Porn star Madison Missina: ‘Other industries protect their workers, so why not mine?’

Video by MWN

Today I’m angry, and I want to open up my world just a little bit to you so you can see the darker side of the porn industry.

I have received word from a director I had previously admired for their focus on creating ethical porn that I would not be suitable for a porn shoot.

As with all actors, we learn to get used to being rejected; the fact is we’re not always going to be suitable for every project. Over my career I’ve been turned down because my look is too fake or not fake enough, or my hair is too long, or simply because I don’t own the right type of underwear, or because I’m too well known as a porn star. While it seems crazy, I view all those reasons to be turned down for a role OK.

But today’s rejection was not for any of those reasons. Today I was told I was not suitable to shoot for their latest production contract because I refuse to have unsafe sex with someone I don’t know.

When you think about any commercial industry in the first world, there are rules and regulations in place to ensure the safety of the employees. Most companies in our country are just not allowed to put their profits before their employee’s health and safety. This is thankfully something so many of us take for granted.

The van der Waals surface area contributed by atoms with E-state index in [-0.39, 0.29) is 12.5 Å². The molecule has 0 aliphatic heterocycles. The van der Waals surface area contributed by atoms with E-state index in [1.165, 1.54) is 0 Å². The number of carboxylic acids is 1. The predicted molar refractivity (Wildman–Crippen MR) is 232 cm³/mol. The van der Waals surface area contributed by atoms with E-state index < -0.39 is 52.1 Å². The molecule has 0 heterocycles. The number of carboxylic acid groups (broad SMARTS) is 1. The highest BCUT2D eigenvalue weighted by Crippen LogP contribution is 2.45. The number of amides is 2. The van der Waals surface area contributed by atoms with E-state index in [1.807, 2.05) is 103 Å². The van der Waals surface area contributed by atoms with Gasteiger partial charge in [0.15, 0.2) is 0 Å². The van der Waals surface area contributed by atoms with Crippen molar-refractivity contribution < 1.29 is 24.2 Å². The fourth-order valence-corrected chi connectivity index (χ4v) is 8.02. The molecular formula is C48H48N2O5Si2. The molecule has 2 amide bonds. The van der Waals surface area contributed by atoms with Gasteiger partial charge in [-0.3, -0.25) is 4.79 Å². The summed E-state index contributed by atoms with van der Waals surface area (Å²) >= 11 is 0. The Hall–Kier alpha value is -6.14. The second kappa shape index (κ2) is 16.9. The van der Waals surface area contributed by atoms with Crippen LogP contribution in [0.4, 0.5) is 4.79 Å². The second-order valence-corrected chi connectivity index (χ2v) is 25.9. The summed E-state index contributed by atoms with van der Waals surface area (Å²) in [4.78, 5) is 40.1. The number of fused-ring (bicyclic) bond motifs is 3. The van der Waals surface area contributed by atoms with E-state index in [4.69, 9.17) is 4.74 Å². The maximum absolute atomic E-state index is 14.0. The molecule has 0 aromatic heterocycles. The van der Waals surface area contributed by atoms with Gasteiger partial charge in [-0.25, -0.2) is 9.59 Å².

As a porn performer, the biggest risk we take in the course of our employment is our sexual health. So you would assume we as porn performers have some form of right or regulation in place that would support our right to perform our jobs safely, right?

The very sad answer is no.

The porn industry is one of the only professional industries in which companies can, and do, force their employees to take safety risks.

I began my porn career in 2012. I was seduced by the producers telling me that the porn industry takes sexual health seriously, everyone is tested, just like the US industry, so there is no need for the Australian porn industry to use condoms or safe sex supplies.

But then, in my first year in porn, I witnessed three onset transmissions of chlamydia. Things weren’t as rosy as they initially seemed, so I began researching why.

LISTEN: Madison talks ethical porn consumption on the Prude and the Pornstar podcast. (Post continues after snippet…)

The Australian and US porn industries are very different. The US porn industry is huge, with many performers being able to make a full time career of it. In Australia being a porn performer is more like a casual job — we don’t have any full time porn performers, and many of us can go months between shoots.

The US testing procedure is also very different; all active porn performers have to get monthly and sometimes fortnightly sexual health tests at industry clinics. Their results are all added to a database producers and performers can use to verify a performer’s status. If a performer tests positive for something, their recent co-stars and producers are notified. Though this system has its flaws it mitigates risks, as performers who have regular shoots booked know they will be tested regularly and their partners will be notified if there is an issue.

In Australia, however, there are no standardised testing facilities or notification systems, meaning sexual health tests can be faked. Even if they aren’t, a performer can take a sexual health test a month before a shoot then engage in risky sexual activity, contract an STI and pass it onto their co-star — with no one really knowing, as the average distance between porn shoots in Australia is months.